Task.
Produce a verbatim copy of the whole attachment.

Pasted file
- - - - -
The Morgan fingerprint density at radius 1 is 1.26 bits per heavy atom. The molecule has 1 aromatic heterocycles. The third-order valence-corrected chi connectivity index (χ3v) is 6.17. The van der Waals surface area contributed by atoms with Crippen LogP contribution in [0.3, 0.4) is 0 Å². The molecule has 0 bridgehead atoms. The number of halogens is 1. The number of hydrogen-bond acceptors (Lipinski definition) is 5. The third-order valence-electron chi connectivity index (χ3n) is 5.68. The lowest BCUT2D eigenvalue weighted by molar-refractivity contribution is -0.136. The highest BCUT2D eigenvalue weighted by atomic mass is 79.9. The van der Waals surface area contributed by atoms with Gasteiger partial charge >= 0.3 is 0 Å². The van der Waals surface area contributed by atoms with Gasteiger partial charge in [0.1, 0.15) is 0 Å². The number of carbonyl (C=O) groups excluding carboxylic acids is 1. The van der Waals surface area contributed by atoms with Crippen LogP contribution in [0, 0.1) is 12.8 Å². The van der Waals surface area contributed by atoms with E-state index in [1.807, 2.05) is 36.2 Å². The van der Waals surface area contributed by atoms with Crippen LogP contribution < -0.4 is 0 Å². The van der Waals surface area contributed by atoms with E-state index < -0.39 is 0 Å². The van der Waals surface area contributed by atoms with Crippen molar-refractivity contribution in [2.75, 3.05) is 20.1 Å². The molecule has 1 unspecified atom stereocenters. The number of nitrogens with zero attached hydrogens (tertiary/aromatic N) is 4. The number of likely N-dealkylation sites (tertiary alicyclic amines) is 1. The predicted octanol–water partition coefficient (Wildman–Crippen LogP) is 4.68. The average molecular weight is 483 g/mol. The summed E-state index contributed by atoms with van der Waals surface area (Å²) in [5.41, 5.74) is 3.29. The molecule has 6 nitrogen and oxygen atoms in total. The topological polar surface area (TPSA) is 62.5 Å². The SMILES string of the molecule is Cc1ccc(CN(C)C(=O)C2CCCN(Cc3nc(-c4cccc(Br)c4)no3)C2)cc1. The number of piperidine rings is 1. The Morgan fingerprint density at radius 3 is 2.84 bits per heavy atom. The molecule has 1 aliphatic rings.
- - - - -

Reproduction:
The Morgan fingerprint density at radius 1 is 1.26 bits per heavy atom. The molecule has 1 aromatic heterocycles. The third-order valence-corrected chi connectivity index (χ3v) is 6.17. The van der Waals surface area contributed by atoms with Crippen LogP contribution in [0.3, 0.4) is 0 Å². The molecule has 0 bridgehead atoms. The number of halogens is 1. The number of hydrogen-bond acceptors (Lipinski definition) is 5. The third-order valence-electron chi connectivity index (χ3n) is 5.68. The lowest BCUT2D eigenvalue weighted by molar-refractivity contribution is -0.136. The highest BCUT2D eigenvalue weighted by atomic mass is 79.9. The van der Waals surface area contributed by atoms with Gasteiger partial charge >= 0.3 is 0 Å². The van der Waals surface area contributed by atoms with Gasteiger partial charge in [0.1, 0.15) is 0 Å². The number of carbonyl (C=O) groups excluding carboxylic acids is 1. The van der Waals surface area contributed by atoms with Crippen LogP contribution in [0, 0.1) is 12.8 Å². The van der Waals surface area contributed by atoms with E-state index in [1.807, 2.05) is 36.2 Å². The van der Waals surface area contributed by atoms with Crippen LogP contribution < -0.4 is 0 Å². The van der Waals surface area contributed by atoms with E-state index < -0.39 is 0 Å². The van der Waals surface area contributed by atoms with Crippen molar-refractivity contribution in [2.75, 3.05) is 20.1 Å². The molecule has 1 unspecified atom stereocenters. The number of nitrogens with zero attached hydrogens (tertiary/aromatic N) is 4. The number of likely N-dealkylation sites (tertiary alicyclic amines) is 1. The predicted octanol–water partition coefficient (Wildman–Crippen LogP) is 4.68. The average molecular weight is 483 g/mol. The summed E-state index contributed by atoms with van der Waals surface area (Å²) in [5.41, 5.74) is 3.29. The molecule has 6 nitrogen and oxygen atoms in total. The topological polar surface area (TPSA) is 62.5 Å². The SMILES string of the molecule is Cc1ccc(CN(C)C(=O)C2CCCN(Cc3nc(-c4cccc(Br)c4)no3)C2)cc1. The number of piperidine rings is 1. The Morgan fingerprint density at radius 3 is 2.84 bits per heavy atom. The molecule has 1 aliphatic rings.